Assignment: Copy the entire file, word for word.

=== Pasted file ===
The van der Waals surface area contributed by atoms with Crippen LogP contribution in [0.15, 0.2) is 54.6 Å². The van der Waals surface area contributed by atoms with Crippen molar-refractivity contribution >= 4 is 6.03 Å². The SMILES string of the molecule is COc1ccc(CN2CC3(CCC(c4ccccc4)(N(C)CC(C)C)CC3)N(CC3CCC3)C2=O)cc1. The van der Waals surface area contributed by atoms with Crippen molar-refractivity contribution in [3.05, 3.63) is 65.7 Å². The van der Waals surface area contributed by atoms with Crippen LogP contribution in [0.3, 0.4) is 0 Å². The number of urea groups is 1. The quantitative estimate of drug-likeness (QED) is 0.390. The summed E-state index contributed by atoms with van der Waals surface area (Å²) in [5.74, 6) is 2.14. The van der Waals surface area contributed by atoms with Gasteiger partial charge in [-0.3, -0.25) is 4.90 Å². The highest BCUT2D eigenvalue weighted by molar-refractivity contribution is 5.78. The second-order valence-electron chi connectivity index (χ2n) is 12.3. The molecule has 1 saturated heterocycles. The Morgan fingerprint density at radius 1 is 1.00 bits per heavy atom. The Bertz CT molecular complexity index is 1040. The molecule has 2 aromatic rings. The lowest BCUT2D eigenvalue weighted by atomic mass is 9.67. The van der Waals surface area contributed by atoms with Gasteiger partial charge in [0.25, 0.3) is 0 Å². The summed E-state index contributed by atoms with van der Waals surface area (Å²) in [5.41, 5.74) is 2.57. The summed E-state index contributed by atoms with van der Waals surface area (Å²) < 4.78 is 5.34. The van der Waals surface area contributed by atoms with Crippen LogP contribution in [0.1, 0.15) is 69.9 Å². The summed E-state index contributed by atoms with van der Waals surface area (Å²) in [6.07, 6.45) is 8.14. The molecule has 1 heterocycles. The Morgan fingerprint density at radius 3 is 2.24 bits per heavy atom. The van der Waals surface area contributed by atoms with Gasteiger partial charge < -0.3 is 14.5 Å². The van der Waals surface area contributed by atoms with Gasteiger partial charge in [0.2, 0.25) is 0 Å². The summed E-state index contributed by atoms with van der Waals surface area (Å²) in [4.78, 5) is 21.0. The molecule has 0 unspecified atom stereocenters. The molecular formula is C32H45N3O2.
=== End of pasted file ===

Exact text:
The van der Waals surface area contributed by atoms with Crippen LogP contribution in [0.15, 0.2) is 54.6 Å². The van der Waals surface area contributed by atoms with Crippen molar-refractivity contribution >= 4 is 6.03 Å². The SMILES string of the molecule is COc1ccc(CN2CC3(CCC(c4ccccc4)(N(C)CC(C)C)CC3)N(CC3CCC3)C2=O)cc1. The van der Waals surface area contributed by atoms with Crippen molar-refractivity contribution in [3.05, 3.63) is 65.7 Å². The van der Waals surface area contributed by atoms with Crippen LogP contribution in [0.3, 0.4) is 0 Å². The number of urea groups is 1. The quantitative estimate of drug-likeness (QED) is 0.390. The summed E-state index contributed by atoms with van der Waals surface area (Å²) in [5.74, 6) is 2.14. The van der Waals surface area contributed by atoms with Gasteiger partial charge in [-0.3, -0.25) is 4.90 Å². The highest BCUT2D eigenvalue weighted by molar-refractivity contribution is 5.78. The second-order valence-electron chi connectivity index (χ2n) is 12.3. The molecule has 1 saturated heterocycles. The Morgan fingerprint density at radius 1 is 1.00 bits per heavy atom. The Bertz CT molecular complexity index is 1040. The molecule has 2 aromatic rings. The lowest BCUT2D eigenvalue weighted by atomic mass is 9.67. The van der Waals surface area contributed by atoms with Gasteiger partial charge in [0.25, 0.3) is 0 Å². The summed E-state index contributed by atoms with van der Waals surface area (Å²) in [5.41, 5.74) is 2.57. The summed E-state index contributed by atoms with van der Waals surface area (Å²) < 4.78 is 5.34. The van der Waals surface area contributed by atoms with Crippen LogP contribution in [0.1, 0.15) is 69.9 Å². The summed E-state index contributed by atoms with van der Waals surface area (Å²) in [6.07, 6.45) is 8.14. The molecule has 1 heterocycles. The Morgan fingerprint density at radius 3 is 2.24 bits per heavy atom. The van der Waals surface area contributed by atoms with Gasteiger partial charge < -0.3 is 14.5 Å². The van der Waals surface area contributed by atoms with Gasteiger partial charge in [0.2, 0.25) is 0 Å². The summed E-state index contributed by atoms with van der Waals surface area (Å²) in [4.78, 5) is 21.0. The molecule has 0 unspecified atom stereocenters. The molecular formula is C32H45N3O2.